Lincoln's White House

The People's House in Wartime

By (author) James B. Conroy

Publication date:

15 October 2016

Length of book:

328 pages

Publisher

Rowman & Littlefield Publishers

ISBN-13: 9781442251342

Co-winner of the 2017 Gilder Lehrman Lincoln Prize

Lincoln’s White House is the first book devoted to capturing the look, feel, and smell of the executive mansion from Lincoln’s inauguration in 1861 to his assassination in 1865. James Conroy brings to life the people who knew it, from servants to cabinet secretaries. We see the constant stream of visitors, from ordinary citizens to visiting dignitaries and diplomats. Conroy enables the reader to see how the Lincolns lived and how the administration conducted day-to-day business during four of the most tumultuous years in American history. Relying on fresh research and a character-driven narrative and drawing on untapped primary sources, he takes the reader on a behind-the-scenes tour that provides new insight into how Lincoln lived, led the government, conducted war, and ultimately, unified the country to build a better government of, by, and for the people.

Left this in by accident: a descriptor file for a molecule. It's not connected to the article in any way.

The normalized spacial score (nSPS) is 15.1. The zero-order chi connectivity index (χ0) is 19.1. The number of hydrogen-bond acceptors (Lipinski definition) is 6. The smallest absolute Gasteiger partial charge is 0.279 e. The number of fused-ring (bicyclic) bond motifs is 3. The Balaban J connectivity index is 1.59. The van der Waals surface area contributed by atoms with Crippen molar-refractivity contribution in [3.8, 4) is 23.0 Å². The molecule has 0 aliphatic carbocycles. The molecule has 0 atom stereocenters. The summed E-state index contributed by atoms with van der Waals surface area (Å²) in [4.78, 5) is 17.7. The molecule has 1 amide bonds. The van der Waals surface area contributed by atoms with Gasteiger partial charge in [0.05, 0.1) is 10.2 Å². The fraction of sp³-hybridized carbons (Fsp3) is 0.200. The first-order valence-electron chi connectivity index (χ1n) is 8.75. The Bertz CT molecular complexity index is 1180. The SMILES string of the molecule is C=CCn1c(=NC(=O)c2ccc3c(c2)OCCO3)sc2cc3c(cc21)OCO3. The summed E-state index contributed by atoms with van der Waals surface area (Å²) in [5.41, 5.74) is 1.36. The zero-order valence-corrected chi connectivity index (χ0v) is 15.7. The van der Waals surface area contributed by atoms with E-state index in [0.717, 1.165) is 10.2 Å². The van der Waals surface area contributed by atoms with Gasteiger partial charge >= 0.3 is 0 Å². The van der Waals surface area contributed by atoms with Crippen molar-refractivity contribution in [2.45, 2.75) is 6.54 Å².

Conroy (Our One Common Country) finds an original angle on the 16th president, depicting how the Civil War White House looked, felt, and smelled through the recollections of staff and visitors. He opens with Lincoln’s arrival in March 1861, in the company of James Buchanan, to a home that possessed 'too much decay under too many coats of paint.' Upgrading the appearance became a priority for Mary Lincoln, which led her to become enmeshed in a fraudulent scheme to conceal expenditures on furnishings by creative accounting, a potentially explosive scandal that was fortunately contained. Conroy describes the immense amount of time the president spent listening to job-seekers and others who wanted his advice or help. This was a period when the public had almost unfettered access to the White House—a palpably different atmosphere from that of the security-conscious 21st century. Through telling anecdotes, the hands-on nature of Lincoln’s presidency comes through vividly; for example, in 1865, the president himself wrote to the head of the B&O Railroad to make sure the White House was supplied with enough coal. These details about the running of a household while running a divided country meet Conroy’s stated goal of shedding a different light on his subject.